Listen to the water mill
Through the livelong day;
How the clicking of the wheel
Wears the hours away.
Languidly the autumn wind
Stirs the withered leaves;
On the field the reapers sing
Binding up the sheaves;
And a proverb haunts my mind
And as a spell is cast,
"The mill will never grind
With the water that has passed."
The corn mill was powered using water taken from the Dewley Burn and stored in a mill pond just west of the Mill buildings.
The original site of the Mill was erased by open-cast coal mining and the building of the new A69 dual-carriageway. Few people notice the burn now chanelled under the slip-road where the road from Heddon passes under and joins the main road. You have to concentrate there on the sharp bend and the possibility of oncoming traffic from the narrow lane which comes down from East Heddon.
Although the proverb of the opening poem is of course true, it doesn't tell the whole story. Water passing over the water-wheel at Heddon Mill joined the Dewley Burn just below the Mill and becomes available down-stream.
Further east, north of Throckley, was another corn mill, Dewley Mill. Water was also taken from the Dewley Burn and led from a mill pond to the east of Burnside Farm by a long mill race in the fields now north of the A69. The Mill itself was just west of Dewley Farm.
Dewley Burn passes Dewley Farm and runs south through Walbottle Dene. It waters were in use again further down to power the mills of Spencer's Steel Works in Newburn before they join the River Tyne. Much of this section is now hidden in a culvert.
In this mode you can drag the slider above the map windows to change from the old map to the modern satellite image. It shows the site of Heddon Mill and the old Bays Leap Farm close to the line of the new A69. Also changes in the roads leading from Heddon to Heddon Mill and Bays Leap.
The original route to the Mill was from a junction on the Throckley Road near the bus shelter, over Charlton Hill (where the Bay [Horse] Leap'd) to join Mill Lane. Just along Mill Lane was another old lane connecting with the start of the current road up to East Heddon at what is now the Heddon junction on the A69. The old lanes north of the modern A69, running west via Whitchester, may have all connected up and probably predate the Military Road built on the line of Hadrian's Wall.
Following the death of Hugh de Bolbec, an extent (inventory) of the manor of Heddon was made:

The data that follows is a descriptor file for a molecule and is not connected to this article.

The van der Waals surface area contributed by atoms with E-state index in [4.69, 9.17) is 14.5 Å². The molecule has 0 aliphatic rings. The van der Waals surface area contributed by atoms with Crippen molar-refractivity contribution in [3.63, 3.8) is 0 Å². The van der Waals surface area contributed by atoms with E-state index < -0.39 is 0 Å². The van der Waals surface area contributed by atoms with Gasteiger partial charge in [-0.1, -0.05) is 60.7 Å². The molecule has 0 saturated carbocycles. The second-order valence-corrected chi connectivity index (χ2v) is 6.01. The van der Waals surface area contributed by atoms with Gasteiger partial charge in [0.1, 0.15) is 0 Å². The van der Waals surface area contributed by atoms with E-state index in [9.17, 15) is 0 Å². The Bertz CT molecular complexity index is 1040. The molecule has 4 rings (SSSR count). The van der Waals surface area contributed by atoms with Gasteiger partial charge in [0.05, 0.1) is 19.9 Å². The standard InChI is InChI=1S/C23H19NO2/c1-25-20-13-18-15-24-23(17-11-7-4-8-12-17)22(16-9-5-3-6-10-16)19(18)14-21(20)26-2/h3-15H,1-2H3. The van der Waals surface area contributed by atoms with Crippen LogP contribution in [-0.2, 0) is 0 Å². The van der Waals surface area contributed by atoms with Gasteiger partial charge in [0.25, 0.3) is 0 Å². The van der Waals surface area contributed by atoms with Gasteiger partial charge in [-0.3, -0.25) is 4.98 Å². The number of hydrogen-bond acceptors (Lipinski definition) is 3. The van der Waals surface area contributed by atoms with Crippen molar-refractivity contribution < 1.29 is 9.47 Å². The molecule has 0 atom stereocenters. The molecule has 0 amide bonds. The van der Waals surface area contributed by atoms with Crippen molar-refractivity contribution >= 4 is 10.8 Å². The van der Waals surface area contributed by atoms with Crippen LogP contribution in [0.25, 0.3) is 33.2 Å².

"There are in demesne 160 acres at 6d per acre, sum £4; 3 acres of meadow at 8d per acre, sum 2s; 5 bondmen each of whom holds 24 acres worth yearly 18s 2d and they hold between them 12 acres 9s 1d; of the fishery of the said manor, 5 marks; the mills are worth yearly 5 marks; 22 acres worth yearly 15s 2d for farm and works; 13 acres worth 11s 1d; 5 acres of land which a certain widow holds worth yearly 2s 6d; 14 cottages worth yearly 26s 2d; Office of the smith worth yearly 2s 0d; of the Brew-house 4s 0d; Rent in hens yearly is worth 21d; pannage is worth yearly 2s 8d; birds taken at Wydestokes yearly 2s 0d; herbage of the same close yearly 12d; sum of the sums of Heddon £18 5s 5d."
- 504 acres on the west side of Heddon on the Wall township were assigned to the Earl of Carlisle
- 260 acres on the north-east to Julian Hindmarsh
- 256 acres on the south-east to Thomas Bigge, son of Isobel.
Tennants of the lands of Heddon retained the liberty to come to the Mill Dams with their cattle in a storm to fetch their water as was their usual practice.
In 1924, Sir James Knott sold East Town Farm to Adam and James Hedley for £2,800. A portion of East Town Farm was given over to the Ministry of Works to protect the Roman Wall as an Ancient Monument.
In 1957, the heirs of the Hedleys sold Bays Leap, Town House and Heddon Mill to the National Coal Board for open-cast mining.
70 acres of land was excavated to a depth of 200 feet to extract 2.5 million tons of coal. The land was returned to farming and Bays Leap was sold to Mr. J. Moffitt in 1965.
In 1959, James Hedley sold a portion of East Town Farm to Grady's the builders to build the Vallum housing estate.
The property currently bearing the name, Heddon Mill, is further west of the former Mill Farm location, on the lane that leads up to Halls of Heddon close to the interestingly named, Hassockbog Plantation (old maps show a small cottage called Hassock on the old lane just opposite Heddon House).
I can only assume that Heddon Mill was reinstated in this new location at the end of open-cast coal mining, as indeed was the farm of Bays Leap, also in a slighly different location from the original property, presumably taking into account the proposed line of the new by-pass.
The common land at the former Heddon Mill was, however, lost forever.so please refrain from taking your cattle there in a storm to use the water now!
One nearby, is that at Path Head near Blaydon which takes its water from the Blaydon Burn. It's nice to imagine that Heddon Mill might have been similar.
Started in 1730 by the Townley family, the Path Head Mill worked as a corn mill until 1828. During its working life it changed owners to the Cowen family.
Around 1974 the farm buildings became derelict, of which the later 1930's farmhouse is the only survivor. The area was then surrounded by extensive gravel extraction and only poultry survived. Evidence of vehicles was found during the excavations around the mill building.
The mill pond was choked with fallen willow trees and these were removed to clear access to the building and the pond. The old corn stack terraces had their dry stone walls repaired and a pole barn was erected to cover some of our engineering artefacts.
Historic England - Mills - Introduction to Heritage Assets Link
Path Head Water Mill